ADAPTATION MEASURE 021
Communities along rivers are vulnerable to the risk of flooding when heavy rains or other disasters occur. Particularly in developing countries, the lack of adequate drainage facilities and the presence of scattered waste materials have tended to increase the damage caused by flooding.
By utilizing ecosystems and improving the river environment, the risk of flooding in the event of heavy rainfall can be reduced. Furthermore, by practicing these activities by the members of the community themselves, they can cultivate a sense of ownership toward disaster risk reduction.
Communities along rivers are at particularly high risk of flooding and other disasters. This challenge is particularly acute in developing countries. Lack of infrastructure, such as levees, and the clogging of rivers with scattered waste materials also increase the susceptibility of rivers to flooding during localized rainfall storms. Adaptation measures that can be introduced in such areas with relatively low cost are those that preserve the riverine environment. Examples include reforestation of coastal areas and proper disposal of waste. In addition, communities can easily undertake these activities on their own, which can be expected to enhance their awareness of disaster risk reduction.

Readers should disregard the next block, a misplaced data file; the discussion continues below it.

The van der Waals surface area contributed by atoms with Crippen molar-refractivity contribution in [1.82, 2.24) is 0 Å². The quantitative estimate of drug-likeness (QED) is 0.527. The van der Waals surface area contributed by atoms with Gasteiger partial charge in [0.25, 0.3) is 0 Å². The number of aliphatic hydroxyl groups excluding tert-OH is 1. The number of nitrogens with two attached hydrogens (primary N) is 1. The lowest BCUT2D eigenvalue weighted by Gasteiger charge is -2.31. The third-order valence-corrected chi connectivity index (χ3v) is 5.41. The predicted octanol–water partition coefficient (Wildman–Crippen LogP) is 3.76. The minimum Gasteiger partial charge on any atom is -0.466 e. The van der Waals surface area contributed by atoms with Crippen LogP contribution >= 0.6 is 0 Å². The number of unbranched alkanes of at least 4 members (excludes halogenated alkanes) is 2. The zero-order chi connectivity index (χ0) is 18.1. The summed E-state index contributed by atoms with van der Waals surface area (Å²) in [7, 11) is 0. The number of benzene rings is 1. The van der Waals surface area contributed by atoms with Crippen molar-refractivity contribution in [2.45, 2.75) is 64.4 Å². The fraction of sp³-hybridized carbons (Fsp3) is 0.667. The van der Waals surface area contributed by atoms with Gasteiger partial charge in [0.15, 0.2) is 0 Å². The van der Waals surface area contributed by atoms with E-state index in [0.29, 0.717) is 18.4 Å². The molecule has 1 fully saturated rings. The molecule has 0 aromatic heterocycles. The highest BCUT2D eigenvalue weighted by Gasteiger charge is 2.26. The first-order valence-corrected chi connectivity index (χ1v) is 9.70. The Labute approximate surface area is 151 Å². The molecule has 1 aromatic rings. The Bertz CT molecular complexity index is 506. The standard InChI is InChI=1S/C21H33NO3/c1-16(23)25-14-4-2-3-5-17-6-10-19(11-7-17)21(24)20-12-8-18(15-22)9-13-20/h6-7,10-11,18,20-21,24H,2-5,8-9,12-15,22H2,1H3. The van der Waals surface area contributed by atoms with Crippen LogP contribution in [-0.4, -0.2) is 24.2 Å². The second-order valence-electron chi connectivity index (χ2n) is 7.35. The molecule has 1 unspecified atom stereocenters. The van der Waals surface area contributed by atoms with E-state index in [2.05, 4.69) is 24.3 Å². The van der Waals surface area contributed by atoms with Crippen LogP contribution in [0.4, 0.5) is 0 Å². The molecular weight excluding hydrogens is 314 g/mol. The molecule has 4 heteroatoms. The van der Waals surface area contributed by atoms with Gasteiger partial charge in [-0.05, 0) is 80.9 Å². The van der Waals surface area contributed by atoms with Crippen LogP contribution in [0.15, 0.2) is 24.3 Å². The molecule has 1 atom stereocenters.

Reducing the risk of river disasters through community-led cleanup activities
In Thiruvananthapuram, Kerala, which had suffered from repeated floods, the “Kiriyar River Protection Project” was undertaken. The project reduced vulnerability by adopting an ecosystem-based approach (EbA) to disaster risk reduction.
The Kiryar River, which flows through the area, had become polluted and its water carrying capacity had been reduced. In this project, local volunteers gathered to clean the river, plant trees along its banks, and install fences to prevent waste from entering the river. This not only reduced the risk of flooding in the event of flooding, but also increased the awareness and capacity of the local population for disaster prevention. Rivers, which have flooded due to heavy rains in previous years, did not overflow during the heavy rains of 2018.
Local community-led coastal mangrove plantation
Bangladesh has many rivers flowing through it, and coastal areas are vulnerable to frequent river floods. In addition, the arable land in coastal areas is shrinking year by year due to salinity damage and other factors, creating problems in terms of food security and sustainability of people’s livelihoods.
To address these issues, a community-led adaptation program was implemented with government support, covering 9,650 hectares of mangrove plantations, which have drawn attention for their disaster mitigation effects during floods.
Mangrove forests also function as fishing grounds, creating fishing opportunities and helping to diversify the local people’s livelihoods.
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